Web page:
37 Facts About Plutarch


Plutarch was a Greek Middle Platonist philosopher, historian, biographer, essayist, and priest at the Temple of Apollo in Delphi.


Plutarch is known primarily for his Parallel Lives, a series of biographies of illustrious Greeks and Romans, and Moralia, a collection of essays and speeches.


Plutarch was born to a prominent family in the small town of Chaeronea, about 30 kilometres east of Delphi, in the Greek region of Boeotia.


Plutarch's family was long established in the town; his father was named Autobulus and his grandfather was named Lamprias.


Plutarch hinted at a belief in reincarnation in that letter of consolation.


Plutarch attended the games of Delphi where the emperor Nero competed and possibly met prominent Romans, including future emperor Vespasian.


Traditionally the surviving catalog of Plutarch's works is ascribed to another son, named Lamprias after Plutarch's grandfather.


Plutarch's family remained in Greece down to at least the fourth century, producing a number of philosophers and authors.


Plutarch was a vegetarian, though how long and how strictly he adhered to this diet is unclear.


Plutarch wrote about the ethics of meat-eating in two discourses in Moralia.


Plutarch was on familiar terms with a number of Roman nobles, particularly the consulars Quintus Sosius Senecio, Titus Avidius Quietus, and Arulenus Rusticus, all of whom appear in his works.


Plutarch lived most of his life at Chaeronea, and was initiated into the mysteries of the Greek god Apollo.


Plutarch held the office of archon in his native municipality, probably only an annual one which he likely served more than once.


Plutarch was epimeletes of the Amphictyonic League for at least five terms, from 107 to 127, in which role he was responsible for organising the Pythian Games.


Plutarch's surviving works were intended for Greek speakers throughout the Roman Empire, not just Greeks.


Plutarch sought to provide rounded portraits, likening his craft to that of a painter; indeed, he went to tremendous lengths to draw parallels between physical appearance and moral character.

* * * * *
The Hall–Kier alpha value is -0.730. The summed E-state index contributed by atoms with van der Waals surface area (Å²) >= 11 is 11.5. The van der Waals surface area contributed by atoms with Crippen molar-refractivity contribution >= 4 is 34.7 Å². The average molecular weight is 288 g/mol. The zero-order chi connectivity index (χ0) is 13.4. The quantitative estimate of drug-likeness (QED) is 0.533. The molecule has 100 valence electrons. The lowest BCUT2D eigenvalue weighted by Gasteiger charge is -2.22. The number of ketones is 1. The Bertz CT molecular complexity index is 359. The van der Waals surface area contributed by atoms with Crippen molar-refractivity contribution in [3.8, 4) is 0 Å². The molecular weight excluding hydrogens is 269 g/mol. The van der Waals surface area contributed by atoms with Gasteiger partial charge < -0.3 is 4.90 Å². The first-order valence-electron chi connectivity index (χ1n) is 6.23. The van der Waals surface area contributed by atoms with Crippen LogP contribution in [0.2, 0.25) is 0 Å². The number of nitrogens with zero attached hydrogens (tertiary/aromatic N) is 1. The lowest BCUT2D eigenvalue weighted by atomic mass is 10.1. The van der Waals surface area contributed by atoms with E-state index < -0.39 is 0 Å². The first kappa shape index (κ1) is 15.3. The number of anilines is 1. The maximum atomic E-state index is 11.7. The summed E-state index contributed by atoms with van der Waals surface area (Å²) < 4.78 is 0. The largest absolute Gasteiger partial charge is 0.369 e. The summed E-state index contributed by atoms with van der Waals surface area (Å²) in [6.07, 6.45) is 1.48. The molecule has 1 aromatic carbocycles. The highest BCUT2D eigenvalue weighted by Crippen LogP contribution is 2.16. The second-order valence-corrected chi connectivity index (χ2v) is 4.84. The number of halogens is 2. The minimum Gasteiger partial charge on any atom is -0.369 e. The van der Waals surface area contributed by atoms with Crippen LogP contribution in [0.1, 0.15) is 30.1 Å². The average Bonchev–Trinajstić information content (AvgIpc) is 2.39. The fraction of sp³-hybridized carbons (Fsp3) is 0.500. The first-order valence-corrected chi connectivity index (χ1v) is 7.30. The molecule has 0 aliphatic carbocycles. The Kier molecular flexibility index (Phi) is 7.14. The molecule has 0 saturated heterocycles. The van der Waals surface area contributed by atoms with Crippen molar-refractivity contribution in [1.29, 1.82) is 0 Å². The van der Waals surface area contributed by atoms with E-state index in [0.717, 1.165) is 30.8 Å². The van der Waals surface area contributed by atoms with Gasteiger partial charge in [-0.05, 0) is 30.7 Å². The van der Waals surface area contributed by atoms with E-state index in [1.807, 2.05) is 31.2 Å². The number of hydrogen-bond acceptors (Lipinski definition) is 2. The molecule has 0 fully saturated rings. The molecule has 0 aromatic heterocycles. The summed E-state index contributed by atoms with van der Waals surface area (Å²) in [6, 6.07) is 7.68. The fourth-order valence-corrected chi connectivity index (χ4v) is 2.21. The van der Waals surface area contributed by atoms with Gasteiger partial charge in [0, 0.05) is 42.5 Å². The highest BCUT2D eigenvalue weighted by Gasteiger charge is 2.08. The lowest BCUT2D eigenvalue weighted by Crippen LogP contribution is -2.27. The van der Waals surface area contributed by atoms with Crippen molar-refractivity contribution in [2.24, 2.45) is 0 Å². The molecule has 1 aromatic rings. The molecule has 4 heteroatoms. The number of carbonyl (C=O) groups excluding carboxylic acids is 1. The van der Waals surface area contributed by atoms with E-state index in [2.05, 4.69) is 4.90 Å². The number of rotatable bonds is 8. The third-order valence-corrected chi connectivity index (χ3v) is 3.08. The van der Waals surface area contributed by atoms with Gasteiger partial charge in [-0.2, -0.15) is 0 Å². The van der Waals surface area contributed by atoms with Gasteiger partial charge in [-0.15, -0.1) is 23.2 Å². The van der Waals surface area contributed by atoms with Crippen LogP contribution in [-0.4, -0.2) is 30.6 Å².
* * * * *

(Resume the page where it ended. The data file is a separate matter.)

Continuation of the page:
Plutarch devotes a great deal of space to Alexander's drive and desire, and strives to determine how much of it was presaged in his youth.


Plutarch starts by telling of the audacity of Caesar and his refusal to dismiss Cinna's daughter, Cornelia.


Plutarch's soldiers showed such good will and zeal in his service that those who in their previous campaigns had been in no way superior to others were invincible and irresistible in confronting every danger to enhance Caesar's fame.


The remainder of Plutarch's surviving work is collected under the title of the Moralia.


Plutarch lived centuries after the Sparta he writes about and even though he visited Sparta, many of the ancient customs he reports had been long abandoned, so he never actually saw of what he wrote.


In On the Malice of Herodotus, Plutarch criticizes the historian Herodotus for all manner of prejudice and misrepresentation.


Plutarch makes some palpable hits, catching Herodotus out in various errors, but it is probable that it was merely a rhetorical exercise, in which Plutarch plays devil's advocate to see what could be said against so favourite and well-known a writer.


The lost works of Plutarch are determined by references in his own texts to them and from other authors' references over time.


Plutarch was a Platonist, but was open to the influence of the Peripatetics, and in some details even to Stoicism despite his criticism of their principles.


Plutarch attached little importance to theoretical questions and doubted the possibility of ever solving them.


Plutarch adopted a second principle in order to explain the phenomenal world.


Plutarch elevated God above the finite world, and thus daemons became for him agents of God's influence on the world.


Plutarch strongly defends freedom of the will, and the immortality of the soul.


The most characteristic feature of Plutarch's ethics is its close connection with religion.


Plutarch's writings had an enormous influence on English and French literature.


James Boswell quoted Plutarch on writing lives, rather than biographies, in the introduction to his own Life of Samuel Johnson.


Plutarch's influence declined in the 19th and 20th centuries, but it remains embedded in the popular ideas of Greek and Roman history.


Plutarch went to Italy and studied the Vatican text of Plutarch, from which he published a French translation of the Lives in 1559 and Moralia in 1572, which were widely read by educated Europe.


Plutarch's Lives were translated into English, from Amyot's version, by Sir Thomas North in 1579.


In 1683, John Dryden began a life of Plutarch and oversaw a translation of the Lives by several hands and based on the original Greek.


Pseudo-Plutarch lived sometime between the third and fourth centuries AD.